Winning new business is tough. Prospects can to be difficult to find, unwilling to commit, and often have a list of up-front demands that are just impossible to meet. Factor in the considerable competition in the market and, well, you may have a serious business development issue at hand!

Time for “extraordinary” measures: giving something extra.

Business development is a process of wooing, winning and wowing clients. If you find yourself wooing with little winning, the consequences on your business can be very dire. Without an adequate volume of new business wins, your business is likely to suffer.

Giving something extra is a strategic method of keeping clients happy and committed.  Extra does not mean promising discounts that will eat into your margin. Extra does not mean adjusting fee schedules for future assignments.

Instead, think about these extras that will not weaken your bottom line yet can mean the difference between winning and losing a client:

Hitting deadlines…and more!
Many projects have a clearly defined timeline, often laid out before any work begins. Understandably so, clients are extremely concerned that project deadlines will be met. A strong “value add”—the extra—is not just hitting the deadline but committing to meeting it early. Completing work before it is due brings the client peace of mind and confidence, both of which are important when it comes to awarding new business.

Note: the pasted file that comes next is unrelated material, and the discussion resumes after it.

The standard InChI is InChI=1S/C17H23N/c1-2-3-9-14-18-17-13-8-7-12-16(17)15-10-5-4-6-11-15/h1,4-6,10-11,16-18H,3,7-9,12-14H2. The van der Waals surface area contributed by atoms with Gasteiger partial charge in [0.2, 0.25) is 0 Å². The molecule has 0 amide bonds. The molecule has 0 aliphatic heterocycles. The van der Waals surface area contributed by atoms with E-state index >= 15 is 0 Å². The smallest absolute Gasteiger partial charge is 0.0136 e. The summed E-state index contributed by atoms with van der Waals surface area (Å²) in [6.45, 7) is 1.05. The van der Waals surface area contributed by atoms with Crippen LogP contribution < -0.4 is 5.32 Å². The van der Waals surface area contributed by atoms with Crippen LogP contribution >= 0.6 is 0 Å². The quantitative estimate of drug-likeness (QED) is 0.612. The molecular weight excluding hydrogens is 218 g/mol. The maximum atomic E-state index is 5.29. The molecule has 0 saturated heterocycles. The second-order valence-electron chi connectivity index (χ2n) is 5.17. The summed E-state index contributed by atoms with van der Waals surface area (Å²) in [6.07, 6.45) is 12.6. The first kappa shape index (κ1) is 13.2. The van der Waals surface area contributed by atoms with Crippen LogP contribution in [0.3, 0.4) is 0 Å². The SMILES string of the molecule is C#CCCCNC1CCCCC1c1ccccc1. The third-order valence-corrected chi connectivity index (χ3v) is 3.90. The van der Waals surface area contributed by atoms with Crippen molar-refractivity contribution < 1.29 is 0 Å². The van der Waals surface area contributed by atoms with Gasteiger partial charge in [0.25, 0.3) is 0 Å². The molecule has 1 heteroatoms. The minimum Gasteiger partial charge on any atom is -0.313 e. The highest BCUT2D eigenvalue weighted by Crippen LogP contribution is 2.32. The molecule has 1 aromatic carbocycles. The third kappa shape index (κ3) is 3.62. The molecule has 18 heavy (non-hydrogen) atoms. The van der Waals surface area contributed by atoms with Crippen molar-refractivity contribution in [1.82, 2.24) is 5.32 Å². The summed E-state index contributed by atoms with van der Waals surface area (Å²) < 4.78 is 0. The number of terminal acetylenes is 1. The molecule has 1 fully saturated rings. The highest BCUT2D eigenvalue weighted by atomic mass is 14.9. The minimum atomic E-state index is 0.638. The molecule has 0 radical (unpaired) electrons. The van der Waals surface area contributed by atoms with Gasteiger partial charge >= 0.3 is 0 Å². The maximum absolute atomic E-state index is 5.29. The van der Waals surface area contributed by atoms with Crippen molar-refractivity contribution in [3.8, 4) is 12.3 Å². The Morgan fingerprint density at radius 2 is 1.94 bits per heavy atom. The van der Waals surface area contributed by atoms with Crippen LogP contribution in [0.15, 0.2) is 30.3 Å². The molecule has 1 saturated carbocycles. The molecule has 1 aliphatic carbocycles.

Additional “no fee” work
Clients are often asked to pay an extra fee if they make revisions to any work that has been submitted. This is especially true in creative services such as advertising and design, where changes to copy or graphics might initiate additional expenses. Consider throwing in a round of reasonable revisions at no charge as part of the proposal, and see if that can help influence the prospect’s decision.

Don’t “nickel and dime”
A common complaint raised by clients is that they feel they are being “nickel and dimed” for minor, inconsequential line items. Build everything into your fee and absorb certain expenses such as FedEx or travel time. Clients will appreciate your magnanimous gesture, and it will add little to the expense of the project. If the client is buying a tangible product, provide them with an overrun at no cost. The additional expense to you is minimal, the appreciation from the client is great.

Provide heightened support
Your own staffing, in addition to the quality of work, may determine whether a prospect commits to you. Offer the client a robust account management team to monitor their work, giving them the assurance that they will not experience delays or issues related to illness or absenteeism.

It doesn’t take much to be “extraordinary,” and it goes without saying that the new client win will more than offset any additional expense.